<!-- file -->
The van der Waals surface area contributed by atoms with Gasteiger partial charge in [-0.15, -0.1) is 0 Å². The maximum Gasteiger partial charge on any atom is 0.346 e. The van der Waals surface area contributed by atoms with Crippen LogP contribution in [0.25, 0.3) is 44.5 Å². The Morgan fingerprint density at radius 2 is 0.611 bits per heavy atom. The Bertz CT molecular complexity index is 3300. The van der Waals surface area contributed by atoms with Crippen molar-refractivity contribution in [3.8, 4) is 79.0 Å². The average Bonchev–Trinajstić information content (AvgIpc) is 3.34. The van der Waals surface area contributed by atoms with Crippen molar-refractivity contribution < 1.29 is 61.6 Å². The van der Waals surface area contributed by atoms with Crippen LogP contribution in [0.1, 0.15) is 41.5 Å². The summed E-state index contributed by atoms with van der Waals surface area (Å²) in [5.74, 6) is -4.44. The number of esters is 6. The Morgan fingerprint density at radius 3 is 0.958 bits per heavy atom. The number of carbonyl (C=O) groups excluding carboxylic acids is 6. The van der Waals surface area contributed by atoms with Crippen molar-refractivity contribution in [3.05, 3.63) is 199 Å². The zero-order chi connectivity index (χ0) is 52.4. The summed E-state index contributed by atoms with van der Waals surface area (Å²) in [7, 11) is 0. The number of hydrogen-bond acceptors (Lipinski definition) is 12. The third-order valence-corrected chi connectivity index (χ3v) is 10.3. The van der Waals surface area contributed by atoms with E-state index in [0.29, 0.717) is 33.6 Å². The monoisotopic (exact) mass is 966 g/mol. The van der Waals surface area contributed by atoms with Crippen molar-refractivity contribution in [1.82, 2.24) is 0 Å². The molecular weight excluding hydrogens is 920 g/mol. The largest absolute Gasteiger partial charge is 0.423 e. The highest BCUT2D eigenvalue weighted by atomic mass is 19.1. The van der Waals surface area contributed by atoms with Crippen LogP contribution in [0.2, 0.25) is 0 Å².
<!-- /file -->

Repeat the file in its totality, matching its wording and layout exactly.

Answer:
The van der Waals surface area contributed by atoms with Gasteiger partial charge in [-0.15, -0.1) is 0 Å². The maximum Gasteiger partial charge on any atom is 0.346 e. The van der Waals surface area contributed by atoms with Crippen LogP contribution in [0.25, 0.3) is 44.5 Å². The Morgan fingerprint density at radius 2 is 0.611 bits per heavy atom. The Bertz CT molecular complexity index is 3300. The van der Waals surface area contributed by atoms with Crippen molar-refractivity contribution in [3.8, 4) is 79.0 Å². The average Bonchev–Trinajstić information content (AvgIpc) is 3.34. The van der Waals surface area contributed by atoms with Crippen molar-refractivity contribution < 1.29 is 61.6 Å². The van der Waals surface area contributed by atoms with Crippen LogP contribution in [0.1, 0.15) is 41.5 Å². The summed E-state index contributed by atoms with van der Waals surface area (Å²) in [5.74, 6) is -4.44. The number of esters is 6. The Morgan fingerprint density at radius 3 is 0.958 bits per heavy atom. The number of carbonyl (C=O) groups excluding carboxylic acids is 6. The van der Waals surface area contributed by atoms with Crippen molar-refractivity contribution in [3.05, 3.63) is 199 Å². The zero-order chi connectivity index (χ0) is 52.4. The summed E-state index contributed by atoms with van der Waals surface area (Å²) in [7, 11) is 0. The number of hydrogen-bond acceptors (Lipinski definition) is 12. The third-order valence-corrected chi connectivity index (χ3v) is 10.3. The van der Waals surface area contributed by atoms with E-state index in [0.29, 0.717) is 33.6 Å². The monoisotopic (exact) mass is 966 g/mol. The van der Waals surface area contributed by atoms with Crippen molar-refractivity contribution in [1.82, 2.24) is 0 Å². The molecular weight excluding hydrogens is 920 g/mol. The largest absolute Gasteiger partial charge is 0.423 e. The highest BCUT2D eigenvalue weighted by atomic mass is 19.1. The van der Waals surface area contributed by atoms with Crippen LogP contribution in [0.2, 0.25) is 0 Å².